Speech with ALS: An Art and A Science
“It’s a close knit community,” says Rebecca Lulai of the speech-language-hearing sciences department here at the University of Minnesota-Twin Cities. Lulai began her new position as director of clinical programs for speech pathology this past fall. She started her career at the University of Minnesota in 2006 as a clinical supervisor after spending some time in the field working as a speech pathologist. Lulai returned to education because, as she explains, “I always felt like I wanted to go back to the University setting.”
As the new director of clinical programs in speech pathology for the University, Lulai oversees the many clinics that are housed in the Julia M. Davis Speech-Language-Hearing Center here on campus. She also works with graduate students to ensure their education is an accurate reflection of their future careers. “The graduate program at the University of Minnesota is specialized. When you graduate, you know exactly what a speech pathologist does because you’ve been doing it for the past two years,” Lulai explains.
Clinics are a big part of that graduate school experience, and they contribute to the 100% job placement rate that students who graduate with a master’s degree in speech pathology from the U are rewarded with. Clinics are also one of the main reasons that Lulai accepted the position, as she didn’t want to completely sacrifice patient care. “What I really like is that this position allows me to be in the clinic and working with the patients as well as doing the administrative work,” Lulai says.
A Precious Bank
Although Lulai oversees all of the different clinics in speech pathology, she has taken a special interest in one specific program: the ALS Voice Bank. Amyotrophic lateral sclerosis (ALS), otherwise known as Lou Gehrig’s disease, is a progressive neurodegenerative disease. The ALS Voice Bank Project is a program that allows ALS patients to have their voices recorded and preserved for when they eventually lose the ability to talk. The project was created at the University of Delaware, but it comes to life right here on the Twin Cities campus. “We essentially serve as the recording studio for this project,” Lulai explains.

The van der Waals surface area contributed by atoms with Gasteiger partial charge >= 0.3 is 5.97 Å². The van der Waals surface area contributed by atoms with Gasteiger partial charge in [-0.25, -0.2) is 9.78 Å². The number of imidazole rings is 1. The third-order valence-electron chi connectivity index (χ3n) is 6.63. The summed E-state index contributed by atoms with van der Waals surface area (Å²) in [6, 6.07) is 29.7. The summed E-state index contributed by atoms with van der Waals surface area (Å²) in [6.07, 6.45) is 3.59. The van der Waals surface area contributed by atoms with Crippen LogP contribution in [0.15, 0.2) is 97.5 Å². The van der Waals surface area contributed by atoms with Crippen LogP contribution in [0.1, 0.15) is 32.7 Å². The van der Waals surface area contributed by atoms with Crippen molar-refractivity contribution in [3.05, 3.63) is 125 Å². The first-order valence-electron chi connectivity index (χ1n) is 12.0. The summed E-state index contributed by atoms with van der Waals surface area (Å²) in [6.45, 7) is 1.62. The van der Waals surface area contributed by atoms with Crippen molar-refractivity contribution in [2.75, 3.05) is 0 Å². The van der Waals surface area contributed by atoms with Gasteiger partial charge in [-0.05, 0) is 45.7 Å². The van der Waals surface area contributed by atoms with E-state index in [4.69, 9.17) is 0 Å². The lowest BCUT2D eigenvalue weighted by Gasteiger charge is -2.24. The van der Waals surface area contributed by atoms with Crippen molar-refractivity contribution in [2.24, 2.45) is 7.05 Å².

Patients in this program are in for a long process, but the reward is well worth their effort. Lulai recalls, “The recording process is not easy. It takes about 8 to 10 hours total depending on the patient, and lots of graduate student help.” After the voice recording is completed, it is sent back to Delaware where pieces of it are synthesized together to create an artificial voice which closely resembles that of the patient. The voice is then transferred to speech generation applications and can be used on smart devices.
Lulai became intrigued by this project because it allows ALS patients to preserve a part of themselves. “Most ALS patients do eventually lose their voices, and right now the existing speech generation programs are monotone and impersonal.” This voice recording project allows ALS patients to still express their ideas with emotion even if they are using a speech generator. The recording takes a lot of time and effort from Lulai and various graduate students, but it is rewarding work. “Everyone that comes through is just so appreciative and thankful for the opportunity,” Lulai reveals.
The speech bank program started small, but the University of Minnesota has now served approximately 25 ALS patients and is receiving national attention for it. This is, in part, due to a generous donation by the regional ALS Association, which has been encouraging ALS patients to take advantage of this opportunity by covering the costs of the recording. For some patients, the cost of generating a voice could be upwards of $1000, but thanks to the ALS Association, it is free in Minnesota. This past spring, the Steve Gleason Foundation announced that it would also be covering the lab fees for the voice bank project across the country.
Where Art and Science Meet
“This voicebank project, and all of speech pathology really, is an art and a science. You’re using these scientific principles and evidence-based practices, but you’re actually working with a human being,” says Lulai. The ability to use her knowledge to engage with the community is what drew Lulai to the field of speech pathology and it’s what keeps her going everyday. Even in her new role as director of clinical programs, Lulai gets the opportunity to see patients regularly. “By the nature of the professional program we are constantly engaging with the community. It is something that every one of us does on a daily basis, even in a university setting,” Lulai explains.
Lulai is just settling into the director role, and she does not expect to leave the University of Minnesota anytime soon because she “has some things she wants to do.” “My goal is to build that clinic to research relationship,” she explains. Lulai hopes to get even more faculty members, researchers, and graduate students working in clinics and research. Lulai, with the help of projects like the ALS Speech Bank, is growing the world of speech pathology one recording at a time.